Update, February 19th, 2014: dio was discontinued by Linden Lab on February 19th, 2014. Links to the dio website, etc., have therefore been removed from this article.
Since then, as time allows (and there hasn’t been a lot of it), I’ve been dabbling some more and building various bits. The first of these is an attempt to build an interactive tour. Unsurprisingly, the subject matter is Fallingwater, Frank Lloyd Wright’s seminal build, and particularly my efforts to emulate this remarkable house in the virtual world of Kitely.
The tour is intended to let people understand something of the build – what it is, where it resides, etc., before allowing them to set off to explore it on their own, moving through the various dio “rooms” (which I’ve roughly aligned to rooms and parts of the Fallingwater build) where they can see images and find out more about both the real and virtual Fallingwater as interpreted by myself.
To add a little fun, I’ve added one (so far) inventory item, which must be collected in order for the house to be fully explored (I may add more at some point), and also added some other interaction using the “Appear / Disappear” actions.
There is a degree of logic to be followed with the tour – the introduction and the “media suite” can only be accessed at the start. This is to encourage people to do a complete circuit of the place (in whatever direction they choose), but I’m also aware it might be a tad irritating to some. So I’ll be curious as to feedback – if any …
The tour can be found on the dio Community page, or for those signed-up to dio, you can jump to it from here.
Thoughts on Planning a dio Place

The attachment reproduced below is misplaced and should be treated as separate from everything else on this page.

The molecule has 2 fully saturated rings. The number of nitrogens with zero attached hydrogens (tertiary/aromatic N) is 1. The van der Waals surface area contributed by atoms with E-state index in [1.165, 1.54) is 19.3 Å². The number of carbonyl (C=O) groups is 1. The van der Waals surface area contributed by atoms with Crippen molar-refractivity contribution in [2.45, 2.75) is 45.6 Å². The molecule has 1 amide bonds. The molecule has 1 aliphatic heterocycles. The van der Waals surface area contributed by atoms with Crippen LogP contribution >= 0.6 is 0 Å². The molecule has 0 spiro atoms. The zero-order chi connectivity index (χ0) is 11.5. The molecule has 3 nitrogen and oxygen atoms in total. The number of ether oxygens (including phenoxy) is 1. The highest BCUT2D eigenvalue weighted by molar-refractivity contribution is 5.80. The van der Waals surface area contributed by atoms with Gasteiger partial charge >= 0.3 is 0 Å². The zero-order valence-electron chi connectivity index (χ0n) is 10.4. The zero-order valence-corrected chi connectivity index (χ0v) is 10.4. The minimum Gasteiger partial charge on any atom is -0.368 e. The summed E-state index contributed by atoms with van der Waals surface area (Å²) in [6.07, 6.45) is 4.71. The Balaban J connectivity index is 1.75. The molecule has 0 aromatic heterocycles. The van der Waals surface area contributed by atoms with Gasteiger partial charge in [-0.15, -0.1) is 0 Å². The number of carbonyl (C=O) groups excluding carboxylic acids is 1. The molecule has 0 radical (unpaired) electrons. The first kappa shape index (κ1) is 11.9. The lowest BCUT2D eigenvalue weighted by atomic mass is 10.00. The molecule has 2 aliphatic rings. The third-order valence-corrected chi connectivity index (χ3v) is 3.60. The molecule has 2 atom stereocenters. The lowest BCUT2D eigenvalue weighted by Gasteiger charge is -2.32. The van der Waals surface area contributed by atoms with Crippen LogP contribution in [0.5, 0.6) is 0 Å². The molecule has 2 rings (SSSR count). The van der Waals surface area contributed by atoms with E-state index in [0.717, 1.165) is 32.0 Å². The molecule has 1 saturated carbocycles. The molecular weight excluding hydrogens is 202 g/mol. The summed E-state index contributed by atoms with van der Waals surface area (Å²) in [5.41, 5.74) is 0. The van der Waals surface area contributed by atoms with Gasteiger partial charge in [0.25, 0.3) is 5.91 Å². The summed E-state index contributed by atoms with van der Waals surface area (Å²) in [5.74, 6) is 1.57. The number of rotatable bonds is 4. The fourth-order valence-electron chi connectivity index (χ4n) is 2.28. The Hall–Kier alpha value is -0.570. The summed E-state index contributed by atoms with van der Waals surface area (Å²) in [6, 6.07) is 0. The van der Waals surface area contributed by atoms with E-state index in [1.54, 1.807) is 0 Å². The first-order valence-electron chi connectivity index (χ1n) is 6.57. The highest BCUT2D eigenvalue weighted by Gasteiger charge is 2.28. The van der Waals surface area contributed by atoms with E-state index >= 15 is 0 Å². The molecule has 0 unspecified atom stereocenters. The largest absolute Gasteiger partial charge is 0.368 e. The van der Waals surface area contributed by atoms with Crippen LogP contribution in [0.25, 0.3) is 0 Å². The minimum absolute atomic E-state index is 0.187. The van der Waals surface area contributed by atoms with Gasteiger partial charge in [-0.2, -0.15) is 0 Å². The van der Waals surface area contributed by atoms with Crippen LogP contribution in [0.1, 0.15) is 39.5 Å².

Along the way, I’ve picked up a few broad points which might prove useful to those trying-out dio:
- Watch the tutorial videos
- Plan what you want to do. In particular:
- What do you want to achieve?
- Is your place designed to be sequential (i.e. people need to progress through it in a certain order, perhaps achieving things along the way), is it free form (i.e. perhaps a central “hub” from which people can explore various things / ideas / groupings of images, etc.), or perhaps something which is semi-procedural, but free-form (i.e. users proceed from room to room, but can do so in an order of their choosing, and perhaps collecting things as they go)
- What needs to be specified in terms of distinct rooms, and what can be specified as objects (images, videos) in a room?
- Do you want to collect items of inventory? If so, where, what and why? Will people, for example need to collect the means to open doors, etc?
- What other interactions do you want? NPCs? Trigger objects? How do these interactions add to the experience? Could they detract from it?
- Consider your navigation:
- If you are developing a place with a central hub, establish the hub as the first room visitors will see on entering your place, and ensure that they can easily find their way back to it from whatever rooms they visit, preferably by direct linking, rather than them having to retrace steps through multiple rooms
- If you have game rules, guidelines for your place, some form of Quick Reference Guide (such as notes on what different inventory items do and the value they have), consider how people are supposed to access them quickly without detracting from the experience
- Map the route or routes through your place to make sure that there are no gaps or places where connections exist which you might not want (i.e. you may want people to get from A to B, but do you really want them to get back to A without going via C?)
- Consider your logic. Can a puzzle at one point be circumvented by a user approaching things differently? Do you want this to be possible? How can you eliminate it, if not?